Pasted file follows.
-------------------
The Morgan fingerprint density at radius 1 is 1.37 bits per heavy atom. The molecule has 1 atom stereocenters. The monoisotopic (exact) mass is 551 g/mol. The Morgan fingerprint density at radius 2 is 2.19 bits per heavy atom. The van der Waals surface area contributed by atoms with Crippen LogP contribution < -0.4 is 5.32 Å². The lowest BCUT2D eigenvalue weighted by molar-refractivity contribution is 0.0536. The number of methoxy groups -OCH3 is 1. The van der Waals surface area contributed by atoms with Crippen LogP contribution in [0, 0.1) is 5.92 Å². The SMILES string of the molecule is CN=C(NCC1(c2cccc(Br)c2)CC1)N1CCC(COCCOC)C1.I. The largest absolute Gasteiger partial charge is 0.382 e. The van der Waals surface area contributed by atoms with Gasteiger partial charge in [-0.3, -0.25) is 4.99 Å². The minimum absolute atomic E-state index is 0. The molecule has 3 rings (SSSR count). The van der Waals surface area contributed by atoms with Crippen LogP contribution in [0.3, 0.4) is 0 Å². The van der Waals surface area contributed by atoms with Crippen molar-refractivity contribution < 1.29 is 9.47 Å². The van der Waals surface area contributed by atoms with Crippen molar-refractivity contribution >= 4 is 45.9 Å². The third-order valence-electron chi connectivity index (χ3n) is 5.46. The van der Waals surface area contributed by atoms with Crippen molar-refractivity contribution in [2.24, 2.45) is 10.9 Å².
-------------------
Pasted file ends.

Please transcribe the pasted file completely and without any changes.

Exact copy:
The Morgan fingerprint density at radius 1 is 1.37 bits per heavy atom. The molecule has 1 atom stereocenters. The monoisotopic (exact) mass is 551 g/mol. The Morgan fingerprint density at radius 2 is 2.19 bits per heavy atom. The van der Waals surface area contributed by atoms with Crippen LogP contribution < -0.4 is 5.32 Å². The lowest BCUT2D eigenvalue weighted by molar-refractivity contribution is 0.0536. The number of methoxy groups -OCH3 is 1. The van der Waals surface area contributed by atoms with Crippen LogP contribution in [0, 0.1) is 5.92 Å². The SMILES string of the molecule is CN=C(NCC1(c2cccc(Br)c2)CC1)N1CCC(COCCOC)C1.I. The largest absolute Gasteiger partial charge is 0.382 e. The van der Waals surface area contributed by atoms with Gasteiger partial charge in [-0.3, -0.25) is 4.99 Å². The minimum absolute atomic E-state index is 0. The molecule has 3 rings (SSSR count). The van der Waals surface area contributed by atoms with Crippen LogP contribution in [0.3, 0.4) is 0 Å². The van der Waals surface area contributed by atoms with Crippen molar-refractivity contribution < 1.29 is 9.47 Å². The van der Waals surface area contributed by atoms with Crippen molar-refractivity contribution >= 4 is 45.9 Å². The third-order valence-electron chi connectivity index (χ3n) is 5.46. The van der Waals surface area contributed by atoms with Crippen molar-refractivity contribution in [2.24, 2.45) is 10.9 Å².